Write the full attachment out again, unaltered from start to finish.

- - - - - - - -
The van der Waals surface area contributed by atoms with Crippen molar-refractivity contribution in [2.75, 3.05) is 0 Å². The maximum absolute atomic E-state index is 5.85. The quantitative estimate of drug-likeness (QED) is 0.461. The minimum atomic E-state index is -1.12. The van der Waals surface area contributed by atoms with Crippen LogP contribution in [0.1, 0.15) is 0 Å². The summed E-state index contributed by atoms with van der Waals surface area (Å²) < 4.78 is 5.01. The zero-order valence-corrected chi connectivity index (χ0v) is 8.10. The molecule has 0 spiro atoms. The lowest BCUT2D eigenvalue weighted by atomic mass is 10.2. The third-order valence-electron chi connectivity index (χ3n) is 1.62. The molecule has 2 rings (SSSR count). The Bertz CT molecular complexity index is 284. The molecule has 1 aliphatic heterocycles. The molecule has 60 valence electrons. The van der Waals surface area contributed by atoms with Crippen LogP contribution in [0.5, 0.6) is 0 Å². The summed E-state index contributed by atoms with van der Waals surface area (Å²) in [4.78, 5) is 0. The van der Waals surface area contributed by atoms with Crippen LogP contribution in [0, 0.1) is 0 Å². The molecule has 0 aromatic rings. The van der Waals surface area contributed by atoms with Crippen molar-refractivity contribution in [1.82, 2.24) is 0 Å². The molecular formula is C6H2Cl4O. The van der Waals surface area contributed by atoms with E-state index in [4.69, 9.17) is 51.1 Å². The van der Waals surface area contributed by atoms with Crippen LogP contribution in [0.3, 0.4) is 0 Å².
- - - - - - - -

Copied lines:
The van der Waals surface area contributed by atoms with Crippen molar-refractivity contribution in [2.75, 3.05) is 0 Å². The maximum absolute atomic E-state index is 5.85. The quantitative estimate of drug-likeness (QED) is 0.461. The minimum atomic E-state index is -1.12. The van der Waals surface area contributed by atoms with Crippen LogP contribution in [0.1, 0.15) is 0 Å². The summed E-state index contributed by atoms with van der Waals surface area (Å²) < 4.78 is 5.01. The zero-order valence-corrected chi connectivity index (χ0v) is 8.10. The molecule has 0 spiro atoms. The lowest BCUT2D eigenvalue weighted by atomic mass is 10.2. The third-order valence-electron chi connectivity index (χ3n) is 1.62. The molecule has 2 rings (SSSR count). The Bertz CT molecular complexity index is 284. The molecule has 1 aliphatic heterocycles. The molecule has 60 valence electrons. The van der Waals surface area contributed by atoms with Crippen LogP contribution in [0.5, 0.6) is 0 Å². The summed E-state index contributed by atoms with van der Waals surface area (Å²) in [4.78, 5) is 0. The van der Waals surface area contributed by atoms with Crippen LogP contribution in [0, 0.1) is 0 Å². The molecule has 0 aromatic rings. The van der Waals surface area contributed by atoms with Crippen molar-refractivity contribution in [1.82, 2.24) is 0 Å². The molecular formula is C6H2Cl4O. The van der Waals surface area contributed by atoms with E-state index in [4.69, 9.17) is 51.1 Å². The van der Waals surface area contributed by atoms with Crippen LogP contribution in [0.3, 0.4) is 0 Å².